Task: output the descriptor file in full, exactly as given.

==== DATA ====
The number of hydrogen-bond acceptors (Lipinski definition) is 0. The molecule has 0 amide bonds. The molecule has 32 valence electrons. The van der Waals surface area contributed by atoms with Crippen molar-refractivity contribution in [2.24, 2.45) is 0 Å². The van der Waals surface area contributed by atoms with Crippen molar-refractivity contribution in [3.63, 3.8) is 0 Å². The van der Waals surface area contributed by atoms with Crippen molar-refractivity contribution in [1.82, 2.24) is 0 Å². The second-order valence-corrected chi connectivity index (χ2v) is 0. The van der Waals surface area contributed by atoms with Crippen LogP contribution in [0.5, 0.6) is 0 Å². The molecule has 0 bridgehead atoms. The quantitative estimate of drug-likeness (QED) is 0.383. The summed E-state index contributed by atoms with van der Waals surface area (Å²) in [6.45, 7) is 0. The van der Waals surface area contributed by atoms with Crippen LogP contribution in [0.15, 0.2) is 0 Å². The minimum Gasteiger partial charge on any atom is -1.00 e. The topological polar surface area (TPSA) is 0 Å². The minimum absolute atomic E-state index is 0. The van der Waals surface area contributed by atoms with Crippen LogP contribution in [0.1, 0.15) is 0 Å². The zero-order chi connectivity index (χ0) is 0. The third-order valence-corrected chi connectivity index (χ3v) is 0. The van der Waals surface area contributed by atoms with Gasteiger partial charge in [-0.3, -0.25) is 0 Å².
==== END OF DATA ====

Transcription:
The number of hydrogen-bond acceptors (Lipinski definition) is 0. The molecule has 0 amide bonds. The molecule has 32 valence electrons. The van der Waals surface area contributed by atoms with Crippen molar-refractivity contribution in [2.24, 2.45) is 0 Å². The van der Waals surface area contributed by atoms with Crippen molar-refractivity contribution in [3.63, 3.8) is 0 Å². The van der Waals surface area contributed by atoms with Crippen molar-refractivity contribution in [1.82, 2.24) is 0 Å². The second-order valence-corrected chi connectivity index (χ2v) is 0. The van der Waals surface area contributed by atoms with Crippen LogP contribution in [0.5, 0.6) is 0 Å². The molecule has 0 bridgehead atoms. The quantitative estimate of drug-likeness (QED) is 0.383. The summed E-state index contributed by atoms with van der Waals surface area (Å²) in [6.45, 7) is 0. The van der Waals surface area contributed by atoms with Crippen LogP contribution in [0.15, 0.2) is 0 Å². The minimum Gasteiger partial charge on any atom is -1.00 e. The topological polar surface area (TPSA) is 0 Å². The minimum absolute atomic E-state index is 0. The van der Waals surface area contributed by atoms with Crippen LogP contribution in [0.1, 0.15) is 0 Å². The zero-order chi connectivity index (χ0) is 0. The third-order valence-corrected chi connectivity index (χ3v) is 0. The van der Waals surface area contributed by atoms with Gasteiger partial charge in [-0.3, -0.25) is 0 Å².